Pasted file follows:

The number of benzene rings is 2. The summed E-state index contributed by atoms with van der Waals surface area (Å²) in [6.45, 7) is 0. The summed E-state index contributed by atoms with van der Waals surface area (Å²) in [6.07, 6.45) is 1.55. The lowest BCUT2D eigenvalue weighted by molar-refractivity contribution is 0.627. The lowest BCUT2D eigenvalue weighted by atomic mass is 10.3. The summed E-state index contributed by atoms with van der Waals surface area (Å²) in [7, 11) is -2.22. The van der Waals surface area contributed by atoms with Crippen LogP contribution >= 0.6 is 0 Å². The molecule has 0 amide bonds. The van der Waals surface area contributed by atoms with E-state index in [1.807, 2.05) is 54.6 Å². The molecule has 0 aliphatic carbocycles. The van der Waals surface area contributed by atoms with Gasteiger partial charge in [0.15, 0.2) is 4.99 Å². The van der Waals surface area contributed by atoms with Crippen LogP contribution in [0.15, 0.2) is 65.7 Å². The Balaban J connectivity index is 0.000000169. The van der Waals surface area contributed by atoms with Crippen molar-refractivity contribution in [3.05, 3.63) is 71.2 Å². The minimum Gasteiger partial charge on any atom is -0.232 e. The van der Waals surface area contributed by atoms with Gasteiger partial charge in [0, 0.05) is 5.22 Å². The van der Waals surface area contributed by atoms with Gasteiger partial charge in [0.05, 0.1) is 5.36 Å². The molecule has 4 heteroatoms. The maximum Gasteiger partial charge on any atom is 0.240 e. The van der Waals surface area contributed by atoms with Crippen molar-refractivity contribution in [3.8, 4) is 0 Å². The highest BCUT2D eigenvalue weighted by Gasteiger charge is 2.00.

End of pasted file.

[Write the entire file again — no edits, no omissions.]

The number of benzene rings is 2. The summed E-state index contributed by atoms with van der Waals surface area (Å²) in [6.45, 7) is 0. The summed E-state index contributed by atoms with van der Waals surface area (Å²) in [6.07, 6.45) is 1.55. The lowest BCUT2D eigenvalue weighted by molar-refractivity contribution is 0.627. The lowest BCUT2D eigenvalue weighted by atomic mass is 10.3. The summed E-state index contributed by atoms with van der Waals surface area (Å²) in [7, 11) is -2.22. The van der Waals surface area contributed by atoms with Crippen LogP contribution >= 0.6 is 0 Å². The molecule has 0 amide bonds. The van der Waals surface area contributed by atoms with E-state index in [1.807, 2.05) is 54.6 Å². The molecule has 0 aliphatic carbocycles. The van der Waals surface area contributed by atoms with Gasteiger partial charge in [0.15, 0.2) is 4.99 Å². The van der Waals surface area contributed by atoms with Crippen LogP contribution in [0.15, 0.2) is 65.7 Å². The Balaban J connectivity index is 0.000000169. The van der Waals surface area contributed by atoms with Crippen molar-refractivity contribution in [3.05, 3.63) is 71.2 Å². The minimum Gasteiger partial charge on any atom is -0.232 e. The van der Waals surface area contributed by atoms with Gasteiger partial charge in [0, 0.05) is 5.22 Å². The van der Waals surface area contributed by atoms with Gasteiger partial charge in [0.05, 0.1) is 5.36 Å². The molecule has 4 heteroatoms. The maximum Gasteiger partial charge on any atom is 0.240 e. The van der Waals surface area contributed by atoms with Crippen molar-refractivity contribution in [3.8, 4) is 0 Å². The highest BCUT2D eigenvalue weighted by Gasteiger charge is 2.00.